Seven months later in Detroit Cerdan, or the Casablanca Clouter as he was dubbed by the American press, defended his title against the Brooklyn scrapper Jake LaMotta. It was arguably a meeting between two of the greatest fighters the boxing world had ever seen and while it proved to be a memorable clash it wasn’t quite the contest it should have been. In the first round the two men locked together and fell to the ground, dislocating Cerdan’s left shoulder as he hit the canvas. Somehow he was able to not only continue but slug it out for 10 rounds toe-to-toe with one of the most gifted and mercilessly ferocious boxers in the history of the sport, effectively fighting for a world title with just one hand.
If Marcel Cerdan was a new name to many in the US when he wrangled the championship belt from Tony Zale there were a good few ex-GIs to whom he would have been familiar: thousands of them had been in Rome in December 1944 as Cerdan beat three American fighters in five days to win the Inter-Allied boxing tournament. He was already the talk of Europe having won the European welterweight belt in 1939 and successfully defended his title in Milan against Savero Turiello in front of thousands of Mussolini’s blackshirts.
Cerdan had joined the French navy the following year almost as soon as the Germans invaded. Released back into professional boxing when French forces were disbanded after the invasion Cerdan returned to Morocco and fought several bouts to raise funds for the French Resistance. In September 1942 he travelled to occupied Paris for a European welterweight title defence against José Ferrer, the darling of Franco’s Spain, who climbed into the ring and gave a fascist salute to the crowd from each of its corners. Ferrer was famous for never having been knocked off his feet but Cerdan, roared on by a partisan crowd for whom this fight symbolised far more than boxing, attacked from the bell with such ferocity that he had Ferrer on the canvas no less than eight times before the referee stopped the fight after just 83 seconds of the first round.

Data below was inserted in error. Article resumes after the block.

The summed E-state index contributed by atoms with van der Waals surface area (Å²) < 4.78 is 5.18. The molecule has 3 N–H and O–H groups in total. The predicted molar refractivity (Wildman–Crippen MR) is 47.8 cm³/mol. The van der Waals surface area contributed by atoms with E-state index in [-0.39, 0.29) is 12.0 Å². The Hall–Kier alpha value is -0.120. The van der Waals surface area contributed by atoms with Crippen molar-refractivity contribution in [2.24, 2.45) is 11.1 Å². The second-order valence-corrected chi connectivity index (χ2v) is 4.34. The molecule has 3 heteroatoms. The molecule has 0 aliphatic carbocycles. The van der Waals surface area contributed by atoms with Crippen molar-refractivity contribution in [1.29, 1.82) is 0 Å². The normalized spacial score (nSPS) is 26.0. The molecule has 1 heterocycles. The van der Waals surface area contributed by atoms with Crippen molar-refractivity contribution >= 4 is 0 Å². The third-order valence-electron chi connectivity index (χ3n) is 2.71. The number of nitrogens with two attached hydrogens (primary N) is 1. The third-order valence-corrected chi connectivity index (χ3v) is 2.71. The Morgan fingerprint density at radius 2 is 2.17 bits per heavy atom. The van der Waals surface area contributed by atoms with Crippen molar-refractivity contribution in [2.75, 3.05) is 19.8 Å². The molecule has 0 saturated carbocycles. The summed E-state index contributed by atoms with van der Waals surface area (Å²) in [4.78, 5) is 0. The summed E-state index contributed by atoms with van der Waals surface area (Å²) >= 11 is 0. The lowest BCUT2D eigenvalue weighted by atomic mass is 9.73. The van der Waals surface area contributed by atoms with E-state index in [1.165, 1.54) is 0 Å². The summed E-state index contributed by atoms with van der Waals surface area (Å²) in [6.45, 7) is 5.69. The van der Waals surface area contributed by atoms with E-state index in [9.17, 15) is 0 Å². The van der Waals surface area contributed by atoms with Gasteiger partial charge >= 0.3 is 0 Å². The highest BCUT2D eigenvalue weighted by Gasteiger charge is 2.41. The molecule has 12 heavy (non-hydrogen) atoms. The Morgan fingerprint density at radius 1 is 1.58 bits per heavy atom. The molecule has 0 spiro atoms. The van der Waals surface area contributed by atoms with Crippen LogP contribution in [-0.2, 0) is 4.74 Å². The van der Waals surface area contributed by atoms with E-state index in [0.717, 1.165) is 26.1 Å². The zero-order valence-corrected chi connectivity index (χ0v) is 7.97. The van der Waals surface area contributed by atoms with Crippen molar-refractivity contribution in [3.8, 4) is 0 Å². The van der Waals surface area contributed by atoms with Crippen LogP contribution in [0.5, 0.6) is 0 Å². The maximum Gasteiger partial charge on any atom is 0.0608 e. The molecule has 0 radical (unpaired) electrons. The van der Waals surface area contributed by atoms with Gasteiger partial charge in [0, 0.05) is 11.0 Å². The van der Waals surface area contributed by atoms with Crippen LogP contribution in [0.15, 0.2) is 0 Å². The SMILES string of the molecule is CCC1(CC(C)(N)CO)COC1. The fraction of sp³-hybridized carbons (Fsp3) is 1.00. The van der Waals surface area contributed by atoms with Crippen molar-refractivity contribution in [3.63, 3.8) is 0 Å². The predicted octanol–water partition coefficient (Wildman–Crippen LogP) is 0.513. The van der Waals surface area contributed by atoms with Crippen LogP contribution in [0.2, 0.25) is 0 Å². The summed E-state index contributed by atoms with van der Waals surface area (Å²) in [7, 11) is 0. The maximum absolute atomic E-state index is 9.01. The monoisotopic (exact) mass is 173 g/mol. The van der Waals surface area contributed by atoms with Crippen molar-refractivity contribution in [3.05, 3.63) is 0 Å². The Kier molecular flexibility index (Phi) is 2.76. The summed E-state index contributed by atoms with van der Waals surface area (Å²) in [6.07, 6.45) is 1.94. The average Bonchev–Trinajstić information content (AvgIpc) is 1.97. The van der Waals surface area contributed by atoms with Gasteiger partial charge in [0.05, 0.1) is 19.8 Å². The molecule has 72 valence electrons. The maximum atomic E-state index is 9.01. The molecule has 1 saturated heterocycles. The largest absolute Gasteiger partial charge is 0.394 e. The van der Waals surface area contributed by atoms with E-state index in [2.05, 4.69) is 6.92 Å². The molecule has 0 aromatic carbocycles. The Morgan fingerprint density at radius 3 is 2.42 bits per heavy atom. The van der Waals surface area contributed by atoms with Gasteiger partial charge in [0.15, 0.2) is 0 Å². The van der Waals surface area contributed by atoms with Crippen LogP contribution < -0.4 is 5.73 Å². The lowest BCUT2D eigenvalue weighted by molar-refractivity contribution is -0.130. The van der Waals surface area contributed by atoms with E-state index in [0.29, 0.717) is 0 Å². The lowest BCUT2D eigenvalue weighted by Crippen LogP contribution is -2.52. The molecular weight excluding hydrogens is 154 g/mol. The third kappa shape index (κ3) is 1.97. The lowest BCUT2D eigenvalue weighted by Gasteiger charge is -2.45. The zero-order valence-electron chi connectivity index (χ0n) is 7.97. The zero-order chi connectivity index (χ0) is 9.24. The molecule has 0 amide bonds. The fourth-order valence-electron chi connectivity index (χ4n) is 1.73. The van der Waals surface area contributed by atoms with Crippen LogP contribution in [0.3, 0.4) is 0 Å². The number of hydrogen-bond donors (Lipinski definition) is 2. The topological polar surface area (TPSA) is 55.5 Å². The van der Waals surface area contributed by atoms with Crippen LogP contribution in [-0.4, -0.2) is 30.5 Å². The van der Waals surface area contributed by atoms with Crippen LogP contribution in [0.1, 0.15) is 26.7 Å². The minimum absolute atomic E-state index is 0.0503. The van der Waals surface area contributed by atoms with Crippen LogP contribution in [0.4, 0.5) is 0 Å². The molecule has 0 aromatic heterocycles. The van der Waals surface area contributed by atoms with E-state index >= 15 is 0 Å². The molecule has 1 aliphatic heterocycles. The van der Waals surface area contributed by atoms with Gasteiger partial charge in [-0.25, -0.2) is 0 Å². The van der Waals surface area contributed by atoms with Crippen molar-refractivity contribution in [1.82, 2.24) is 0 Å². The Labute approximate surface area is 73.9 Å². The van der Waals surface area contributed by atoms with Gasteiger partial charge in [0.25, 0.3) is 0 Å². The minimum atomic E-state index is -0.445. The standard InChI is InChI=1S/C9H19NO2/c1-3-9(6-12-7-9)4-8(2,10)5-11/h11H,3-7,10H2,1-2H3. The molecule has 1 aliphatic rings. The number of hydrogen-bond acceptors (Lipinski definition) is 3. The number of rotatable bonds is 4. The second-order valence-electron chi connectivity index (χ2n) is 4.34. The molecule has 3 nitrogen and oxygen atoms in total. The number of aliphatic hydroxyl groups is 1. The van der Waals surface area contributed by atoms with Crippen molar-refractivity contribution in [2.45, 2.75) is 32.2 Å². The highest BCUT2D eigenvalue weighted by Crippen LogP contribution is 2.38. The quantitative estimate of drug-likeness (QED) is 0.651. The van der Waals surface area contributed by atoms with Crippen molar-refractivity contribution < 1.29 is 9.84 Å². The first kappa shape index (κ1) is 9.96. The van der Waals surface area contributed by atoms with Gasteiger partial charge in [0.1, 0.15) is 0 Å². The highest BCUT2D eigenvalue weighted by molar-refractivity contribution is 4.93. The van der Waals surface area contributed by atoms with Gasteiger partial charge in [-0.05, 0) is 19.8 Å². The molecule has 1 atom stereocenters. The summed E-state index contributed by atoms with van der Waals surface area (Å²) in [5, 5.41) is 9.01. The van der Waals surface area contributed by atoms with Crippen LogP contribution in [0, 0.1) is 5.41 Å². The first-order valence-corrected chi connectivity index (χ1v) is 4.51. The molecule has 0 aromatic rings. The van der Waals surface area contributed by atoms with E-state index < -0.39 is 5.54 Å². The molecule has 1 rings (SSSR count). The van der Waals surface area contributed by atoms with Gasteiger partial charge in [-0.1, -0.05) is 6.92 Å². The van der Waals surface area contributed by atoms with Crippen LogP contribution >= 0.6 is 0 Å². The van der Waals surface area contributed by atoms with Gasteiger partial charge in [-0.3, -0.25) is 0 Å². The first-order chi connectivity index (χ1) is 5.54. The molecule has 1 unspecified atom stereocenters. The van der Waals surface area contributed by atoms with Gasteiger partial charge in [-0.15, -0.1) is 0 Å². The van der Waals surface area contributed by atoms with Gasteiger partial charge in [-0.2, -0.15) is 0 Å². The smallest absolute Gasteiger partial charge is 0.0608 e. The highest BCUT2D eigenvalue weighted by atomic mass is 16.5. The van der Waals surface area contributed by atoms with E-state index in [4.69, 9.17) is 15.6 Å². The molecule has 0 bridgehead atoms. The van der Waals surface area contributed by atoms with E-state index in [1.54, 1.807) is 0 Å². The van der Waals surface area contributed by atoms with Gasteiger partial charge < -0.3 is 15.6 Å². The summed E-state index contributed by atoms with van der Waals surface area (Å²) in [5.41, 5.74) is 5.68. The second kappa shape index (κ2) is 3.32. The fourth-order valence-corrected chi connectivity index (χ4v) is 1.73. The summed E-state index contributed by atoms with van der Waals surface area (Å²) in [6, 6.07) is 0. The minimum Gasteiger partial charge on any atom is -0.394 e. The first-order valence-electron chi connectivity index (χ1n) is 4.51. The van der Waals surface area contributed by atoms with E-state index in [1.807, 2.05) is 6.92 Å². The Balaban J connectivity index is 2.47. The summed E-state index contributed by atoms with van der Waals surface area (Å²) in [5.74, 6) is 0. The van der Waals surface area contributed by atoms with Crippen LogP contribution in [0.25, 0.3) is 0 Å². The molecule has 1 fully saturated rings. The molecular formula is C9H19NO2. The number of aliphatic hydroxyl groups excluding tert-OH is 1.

It was performances like this and his Inter-Allied success that brought him to the postwar attention of US promoters, and a convincing July 1946 victory over the American Holman Williams at Roland Garros enhanced his world title credentials no end. Cerdan celebrated afterwards at the Club des Cinq where Edith Piaf was performing and their first meeting that night led to an intense romance between the fighter and the singer. Piaf had been performing in America when Cerdan fought Zale and was at the ringside anxiously fingering a religious medal both then and at the LaMotta fight. Ahead of the latter Piaf had secretly holed up at Cerdan’s remote training camp, enabling the couple to continue their relationship away from the public eye.
By no means disgraced in the LaMotta defeat, Cerdan was granted a rematch almost immediately, scheduled originally for the autumn then postponed until December after the champion suffered a training injury. Cerdan had been due to embark for the rematch by sea but as he prepared to make the voyage Piaf telephoned to tell him, ‘I can’t wait another minute to see you. Please hurry’.
Cerdan cancelled his sea passage and booked himself instead onto the first flight available from Paris to New York instead. Late in the evening of October 27, 1949 the Lockheed L-749 Constellation prepared to land in the Azores for a brief refuelling stop but due to a navigation error the plane smashed into the top of a mountain and exploded into flames. All 48 people on board were killed instantly. The following night a devastated Piaf performed the romantic ballad she’d written specifically for Cerdan, L’Hymne á L’Amour, and collapsed in tears as the final notes died away.
Cerdan’s death was a blow that struck at the hearts of three nations: France, Algeria and Morocco. More than 45,000 people filed past his coffin in a Casablanca chapel and 20,000 attended a memorial in Paris’ Palais des Sport as both sides of the French-speaking Mediterranean marked the loss of not just a great champion but a remarkable symbol of national pride, hope and unity.